Interpol elects its leaders in Istanbul .. Warnings about an Emirati and a Chinese candidate, and concerns about the credibility of the organization

The activities of the 89th General Assembly of the International Criminal Police Organization (Interpol) are continuing in Istanbul, amid warnings issued by human rights organizations, politicians and officials about the possibility of an Emirati candidate reaching the presidency of the organization in the elections that will take place tomorrow, Thursday.

The candidacy of Major General Ahmed Nasser Al Raisi, Inspector General of the UAE Ministry of Interior, sparked widespread controversy, due to accusations of torture, which sparked campaigns to warn of his access to this position.

In the latest warnings, two senior local officials in France called on the Minister of the Interior, Gerald Darmanin, to be “vigilant” about the possibility of the Emirati officer reaching the presidency of Interpol, as the organization’s headquarters is located in the French city of Lyon.

In a joint letter to the minister, Laurent Wauquet, president of the Auvergne region, Ron-Alpes, and Bruno Bernard, president of the city of Lyon, said that Al-Raisi is targeted by a torture case brought against him by British complainants and a non-governmental organization representing a political opponent who is currently in detention in the UAE.

The two elected officials wrote in their letter that “a candidacy tainted by complaints could present a real danger and could delegitimize the establishment and its establishment in our democracy.” The two officials also asked the Minister of the Interior for clarification on state funding for the expansion of Interpol’s headquarters in Lyon.


On the other hand, she said The Guardian newspaper Two British citizens accuse Major General Al Raisi of personally overseeing their torture, one an academic and the other a football fan arrested in Dubai for wearing the Qatar national team shirt during the Asian Nations Cup in early 2019.

For its part, Human Rights Watch said that Raisi’s nomination for this position raises alarm bells about human rights, and may threaten Interpol’s human rights obligations.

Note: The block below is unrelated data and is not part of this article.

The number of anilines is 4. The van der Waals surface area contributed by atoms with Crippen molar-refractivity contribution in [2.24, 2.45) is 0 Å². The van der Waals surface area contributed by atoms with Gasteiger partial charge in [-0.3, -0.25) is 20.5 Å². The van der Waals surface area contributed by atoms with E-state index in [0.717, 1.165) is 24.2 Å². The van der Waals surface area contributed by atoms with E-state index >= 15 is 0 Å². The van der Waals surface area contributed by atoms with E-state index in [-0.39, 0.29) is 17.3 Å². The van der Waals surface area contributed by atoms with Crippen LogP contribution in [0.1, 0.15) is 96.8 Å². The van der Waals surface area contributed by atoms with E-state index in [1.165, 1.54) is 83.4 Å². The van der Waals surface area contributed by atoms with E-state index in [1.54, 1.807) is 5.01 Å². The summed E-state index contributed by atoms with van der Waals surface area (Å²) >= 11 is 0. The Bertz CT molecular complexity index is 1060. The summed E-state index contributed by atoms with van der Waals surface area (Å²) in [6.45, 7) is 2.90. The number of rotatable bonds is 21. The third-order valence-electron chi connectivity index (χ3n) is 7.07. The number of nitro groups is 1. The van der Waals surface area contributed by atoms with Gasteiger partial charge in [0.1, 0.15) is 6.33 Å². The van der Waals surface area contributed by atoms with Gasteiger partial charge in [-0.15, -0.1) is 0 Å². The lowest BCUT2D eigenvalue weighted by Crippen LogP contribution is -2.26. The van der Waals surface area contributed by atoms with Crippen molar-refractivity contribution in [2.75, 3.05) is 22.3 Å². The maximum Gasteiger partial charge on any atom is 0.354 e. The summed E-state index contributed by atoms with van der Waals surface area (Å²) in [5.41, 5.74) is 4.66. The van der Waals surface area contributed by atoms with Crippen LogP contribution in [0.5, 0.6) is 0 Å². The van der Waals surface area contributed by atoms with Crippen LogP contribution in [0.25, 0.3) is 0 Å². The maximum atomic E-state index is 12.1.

If Interpol again selects an official from a government institution accused of abuse as its president, the agency will jeopardize its credibility as a rights-respecting international law enforcement agency, said Joe Stork, deputy Middle East director at Human Rights Watch.

The 89th session of Interpol began in Istanbul on Tuesday, and the organization – which has 194 member states – will elect at this session a president of the organization, his assistants and members of the Executive Committee.

The nomination of a Chinese security official to the Executive Committee has raised international concern and warnings from human rights organizations.

Yesterday, Tuesday, a demonstration was held in Besiktas Square in Istanbul to protest against the nomination of “Ben Chen”, deputy head of the International Cooperation Department in the Chinese Central Security Agency, to head the Interpol Executive Committee.

The demonstration – called by civil organizations for the Uighur minority – condemned China’s efforts, which they accused of exploiting such international institutions for practices that contradict human rights, freedom and democracy.

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